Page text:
Point-Counterpoint: Extracellular Matrices: Are They Worth It?
- Volume 21 - Issue 7 - July 2008
- 9962 reads
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Yes. By Dr. Steven R. Kravitz, DPM. This author says podiatrists should consider extracellular matrix enhancement for chronic, complex wounds that do not respond to standard of care therapy.
Over the past 10 years, there have been paradigm shifts in intervention for chronic non-healing wounds. There has been an increased emphasis on moist wound healing,wound bed preparation and managing the wound microenvironment through bone factor enhancement, matrix metalloprotease (MMP) management and bioload reduction.
There has also been a new emphasis on extracellular matrix (ECM) enhancement. In past years, the prevailing thinking on extracellular matrix was that it was primarily structural relative to its involvement with wound healing. However, researchers have demonstrated increasing evidence that the ECM also plays an important regulatory role in the wound healing process.
There are distinct differences in the biochemical interactions that occur between healing and non-healing wounds. Healing wounds provide increased cellular mitosis, a tight regulation on pro-inflammatory cytokines, tight regulation of matrix metalloproteases, and the release of growth factors, which ultimately provide normal extracellular matrix formation.
In contrast, non-healing wounds demonstrate decreased cellular mitoses or the complete absence of cellular mitoses with quiescent cells in the Go (pronounced “Jee–Oh”) phase. There is an increased abundance of both pro-inflammatory cytokines and MMPs, and a decrease in growth factors, all of which lead to abnormal extracellular matrix formation and delayed epithelialization.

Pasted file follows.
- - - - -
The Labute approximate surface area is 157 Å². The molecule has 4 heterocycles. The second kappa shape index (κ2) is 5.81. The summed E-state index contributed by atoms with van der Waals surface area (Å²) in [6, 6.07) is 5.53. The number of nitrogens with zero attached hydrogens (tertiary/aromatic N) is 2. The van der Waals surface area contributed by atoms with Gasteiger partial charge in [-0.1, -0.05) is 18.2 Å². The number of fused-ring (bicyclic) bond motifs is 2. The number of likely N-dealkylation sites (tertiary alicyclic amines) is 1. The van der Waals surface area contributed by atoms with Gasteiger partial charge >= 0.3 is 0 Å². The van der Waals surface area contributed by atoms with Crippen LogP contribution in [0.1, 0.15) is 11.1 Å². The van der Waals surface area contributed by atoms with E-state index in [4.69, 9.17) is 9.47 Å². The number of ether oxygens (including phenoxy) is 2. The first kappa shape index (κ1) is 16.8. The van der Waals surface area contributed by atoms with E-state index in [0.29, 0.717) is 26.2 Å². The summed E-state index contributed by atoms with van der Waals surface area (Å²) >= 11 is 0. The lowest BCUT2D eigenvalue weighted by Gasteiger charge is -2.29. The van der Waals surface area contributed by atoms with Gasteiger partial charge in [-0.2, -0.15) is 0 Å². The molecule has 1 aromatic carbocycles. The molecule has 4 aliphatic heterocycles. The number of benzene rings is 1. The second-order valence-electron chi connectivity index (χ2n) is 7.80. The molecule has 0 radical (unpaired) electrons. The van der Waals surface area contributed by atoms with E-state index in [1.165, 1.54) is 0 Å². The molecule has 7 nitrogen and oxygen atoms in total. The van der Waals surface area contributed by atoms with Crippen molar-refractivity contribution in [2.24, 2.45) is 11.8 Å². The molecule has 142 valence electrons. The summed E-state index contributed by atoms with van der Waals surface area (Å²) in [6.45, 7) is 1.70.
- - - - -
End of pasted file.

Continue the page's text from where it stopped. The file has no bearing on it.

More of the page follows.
All chronic wounds contain significant necrosis, which is essentially premature cell death, and quiescent cells that are in a Go phase and non-mitotic. Stating that these cells are senescent is a common misstatement in wound care literature. Senescence occurs before cellular apoptosis, which is normal cell death due to maturity. Both senescence and apoptosis are irreversible, and accordingly cannot be the objectives of a wound care regimen.
In contrast, quiescence and necrosis are both reversible. Therefore, addressing these cells is the goal of all treatment for chronic wounds. Treatment that replaces or, in another matter, addresses the extracellular matrix is an effective method of decreasing cellular necrosis and converting cells from a quiescent Go phase into actively mitotic cells. Stopping necrosis and enhancing mitosis are the essential goals to converting a chronic wound into one that is actively healing.
Non-healing wounds are in a cyclical phase of degradation.This cycle starts with any one or more of the following factors: repeated trauma, local tissue ischemia, edema, maceration and desiccation with tissue breakdown (necrosis) and an associated increase in bioburden.The result of all this is prolonged inflammation with inflammatory white cells. There is activation of macrophages with an increased release of MMPs. This results in impaired connective tissue deposition and degradation of the extracellular matrix.
How The Extracellular Matrix Affects The Wound Healing Process
As stated above, the extracellular matrix acts as a scaffold to support cellular migration and production, and angiogenesis. It also serves as an active director and coordinator to the wound healing cascade. It activates receptor mediated bonding sites, and regulates the release and activation of growth factors. Molecular composition of the extracellular matrix includes:
• structural proteins (collagen and elastin);
• specialized proteins (fibronectin and fibrillin);
• proteoglycans (long chain glycosaminoglycans attached to a protein core); and
• integrins (adhesive molecules).